Nienke Vermaat | 3 comments Hi Reni! I was wondering, when you first started writing this book, did you have a specific target group of readers? Who do you think it it most important for to hear this message?

message 22: by Nienke (new)

Nienke Vermaat | 3 comments Hi Reni! Do you believe that there is such a thing as racism against white people?

message 23: by Kayley (new)

Kayley (kayleymeldrum) | 1 comments How would a white mother raise a mixed race daughter when the father, and his extended family, have completely ignored the child, having nothing to do with her?

message 24: by [deleted user] (last edited Jun 20, 2018 05:25PM) (new)

According to you, what are the roots of racism, where does it come from(Edit: I guess I am talking about an emotional, feelings point of view here, but the question is obviously opened)? And when did it appear? Is it during the colonization period or earlier?

Also, do you think education may be one of the key to solve racism? How to educate people, where to do that and who should do that? Do you have other solutions in mind?

message 25: by Abi (new)

Abi | 18 comments Hi Emma - thank you very much for recommending this book and for the interview you are about to conduct.
Hi Reni - thank you hugely for such a profoundly important book and for allowing us to discuss further with you.

My question is - I have been thinking about how to bring about discussions in my family that can be meaningful and insightful. I appreciated your closing words of your thoughts for the future with this book, but what advice would you give to a white woman in her mid thirties, who is trying to enlighten her inner and outer world and those around her to the institutionalised racism that goes on, as well as the privilege and advantages given to white people all the time? What needs to be done *first* to challenge and change things? I've been starting by talking endlessly about your book, but feel I need to do something more tangible, without knowing really where to begin.

message 26: by Jonathan (new)

Jonathan Sheen  | 23 comments I don't have anything to really contribute to this discussion, but I have to smile a bit at the thought that this announcement means that Ms. Eddo-Lodge is about to sit down on-camera to talk to an extremely white person about race!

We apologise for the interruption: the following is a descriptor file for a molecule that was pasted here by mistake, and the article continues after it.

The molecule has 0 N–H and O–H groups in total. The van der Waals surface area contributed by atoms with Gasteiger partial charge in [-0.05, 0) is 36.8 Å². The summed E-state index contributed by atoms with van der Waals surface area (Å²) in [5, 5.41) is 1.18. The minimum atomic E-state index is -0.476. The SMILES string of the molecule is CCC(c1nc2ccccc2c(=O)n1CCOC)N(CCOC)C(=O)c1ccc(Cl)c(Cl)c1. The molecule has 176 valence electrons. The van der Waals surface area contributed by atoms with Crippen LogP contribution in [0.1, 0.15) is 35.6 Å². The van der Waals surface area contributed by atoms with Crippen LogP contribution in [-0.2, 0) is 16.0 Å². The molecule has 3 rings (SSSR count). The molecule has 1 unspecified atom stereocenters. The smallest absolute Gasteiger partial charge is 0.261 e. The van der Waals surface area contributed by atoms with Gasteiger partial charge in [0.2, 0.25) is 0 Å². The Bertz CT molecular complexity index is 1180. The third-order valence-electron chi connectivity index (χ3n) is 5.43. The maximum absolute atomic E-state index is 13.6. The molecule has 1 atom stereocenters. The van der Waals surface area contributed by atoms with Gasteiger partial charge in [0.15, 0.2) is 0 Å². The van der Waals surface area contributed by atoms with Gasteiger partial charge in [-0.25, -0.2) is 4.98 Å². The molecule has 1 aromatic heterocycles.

message 27: by Lui (new)

Lui | 5 comments How do you expect white people to behave when it comes to racism? I am often afraid, that whatever I say might be taken the wrong way and backfire.

message 28: by Suzana (last edited Jun 18, 2018 01:15PM) (new)

Suzana Huguenin | 1 comments Thanks Emma for this community
Hi Reno, I'm a Brazilian librarian and want to ask you what would you teach your child about how not to be a racist person.

message 29: by Pam (last edited Jun 18, 2018 01:48PM) (new)

Pam | 1091 comments Mod
Hello Reni!

You specifically chose to title your book "Why I'm No Longer Talking to White People About Race", in essence excluding white people from the conversation. This beautiful reverse psychology actually did the opposite, it peaked white people's attention and generated some deep discussion about our role in casual and structural racism.

It's been a few months since your book has been released, hopefully the press tour is over and you have been able to reflect on your book's reception. My question is how has the feedback been for you? How do you feel that book has been received?

message 30: by Simone (new)

Simone | 85 comments Thank you Emma for this opportunity ! Here are my questions:

Given the long history of racism and minority being discriminated, they are almost like running in our blood that sometimes we don't even notice the problem, what do you think we can do to change this ?

Do things get better since you worte this book ?

What kind of change or influence are you expecting this book will bring to the world, and have it done its job ?

message 31: by Tanya (new)

Tanya (tbangs) Hey Reni!

No single person can change society, especially when that change may affect the current elite, however following the Royal Wedding, do you think Megan Markle will play a role in the road to change?

She is what I would call "acceptably foreign", in that she is light skinned, beautiful, is never seen sporting natural curls and speaks English with a western accent. There is so much talk about whether the royal family are ready for a coloured princess, and if the UK is ready. It is so frustrating because she claims to be a woman of colour and if the world isn't ready for her, then when will it be ready for us?

message 32: by Arnaud (new)

Arnaud B. | 119 comments Hi Emma
Thank you very much for this interview !

Hi Reni
Do you think movies such as Black Panther or series as Star Trek can have a big impact to reduce racism and make a better world ?

message 33: by Ross (new)

Ross | 1444 comments The basis of "white bias" is belived to be unconsciousness bias and mistaken beliefs. Do you think it's time to face this head on. To have bias and prejudice taught as a subjects in school and higher education; where they come from what causes them. methods to identify and avoid such beliefs.

Are we ready for that?

message 34: by Shawn (new)

Shawn Garcia (shawngie) | 6 comments :}

message 35: by Charlene (new)

Charlene Morris | 89 comments What books would you recommend?

message 36: by MeerderWörter (new)

MeerderWörter | 2388 comments For Emma:
Why did you pick this book?

For Reni:
Like Pam, how has the reaction been to the book?
And additionally:
Why did you pick the topics you picked in the book? Why did you decide to write about them, and not other topics, that still would cover racism?

message 37: by Liz (last edited Jun 21, 2018 01:41PM) (new)

Liz Mills | 2 comments Would you agree that title of the book appears to be polarising, but is a response to white people not attempting to understand, the distinct differences in the discrimination experienced because of race as opposed to class in the UK?

message 38: by Agnes Szalkowska (new)